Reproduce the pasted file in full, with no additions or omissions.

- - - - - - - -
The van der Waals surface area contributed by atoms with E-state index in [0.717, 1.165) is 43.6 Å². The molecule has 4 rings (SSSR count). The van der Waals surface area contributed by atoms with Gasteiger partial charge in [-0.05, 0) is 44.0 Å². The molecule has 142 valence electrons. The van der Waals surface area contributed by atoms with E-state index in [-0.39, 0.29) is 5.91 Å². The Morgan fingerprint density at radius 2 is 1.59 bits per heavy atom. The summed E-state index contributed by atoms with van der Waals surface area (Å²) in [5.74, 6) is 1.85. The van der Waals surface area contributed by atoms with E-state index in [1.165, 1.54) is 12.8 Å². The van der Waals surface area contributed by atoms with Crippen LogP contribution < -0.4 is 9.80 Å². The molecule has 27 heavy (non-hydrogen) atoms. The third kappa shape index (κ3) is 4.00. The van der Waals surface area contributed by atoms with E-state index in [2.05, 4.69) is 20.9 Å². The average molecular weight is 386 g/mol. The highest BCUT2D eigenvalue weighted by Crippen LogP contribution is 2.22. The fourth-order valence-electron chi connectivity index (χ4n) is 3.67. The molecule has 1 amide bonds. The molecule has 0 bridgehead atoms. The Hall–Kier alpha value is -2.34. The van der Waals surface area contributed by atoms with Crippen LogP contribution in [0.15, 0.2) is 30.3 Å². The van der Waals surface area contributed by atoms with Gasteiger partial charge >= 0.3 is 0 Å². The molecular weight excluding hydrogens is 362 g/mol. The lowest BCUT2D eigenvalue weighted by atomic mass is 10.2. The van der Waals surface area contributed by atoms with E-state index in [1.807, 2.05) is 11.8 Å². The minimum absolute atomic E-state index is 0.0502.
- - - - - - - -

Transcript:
The van der Waals surface area contributed by atoms with E-state index in [0.717, 1.165) is 43.6 Å². The molecule has 4 rings (SSSR count). The van der Waals surface area contributed by atoms with Gasteiger partial charge in [-0.05, 0) is 44.0 Å². The molecule has 142 valence electrons. The van der Waals surface area contributed by atoms with E-state index in [-0.39, 0.29) is 5.91 Å². The Morgan fingerprint density at radius 2 is 1.59 bits per heavy atom. The summed E-state index contributed by atoms with van der Waals surface area (Å²) in [5.74, 6) is 1.85. The van der Waals surface area contributed by atoms with E-state index in [1.165, 1.54) is 12.8 Å². The van der Waals surface area contributed by atoms with Crippen LogP contribution < -0.4 is 9.80 Å². The molecule has 27 heavy (non-hydrogen) atoms. The third kappa shape index (κ3) is 4.00. The van der Waals surface area contributed by atoms with E-state index in [2.05, 4.69) is 20.9 Å². The average molecular weight is 386 g/mol. The highest BCUT2D eigenvalue weighted by Crippen LogP contribution is 2.22. The fourth-order valence-electron chi connectivity index (χ4n) is 3.67. The molecule has 1 amide bonds. The molecule has 0 bridgehead atoms. The Hall–Kier alpha value is -2.34. The van der Waals surface area contributed by atoms with Crippen LogP contribution in [0.15, 0.2) is 30.3 Å². The van der Waals surface area contributed by atoms with Gasteiger partial charge >= 0.3 is 0 Å². The molecular weight excluding hydrogens is 362 g/mol. The lowest BCUT2D eigenvalue weighted by atomic mass is 10.2. The van der Waals surface area contributed by atoms with E-state index in [1.807, 2.05) is 11.8 Å². The minimum absolute atomic E-state index is 0.0502.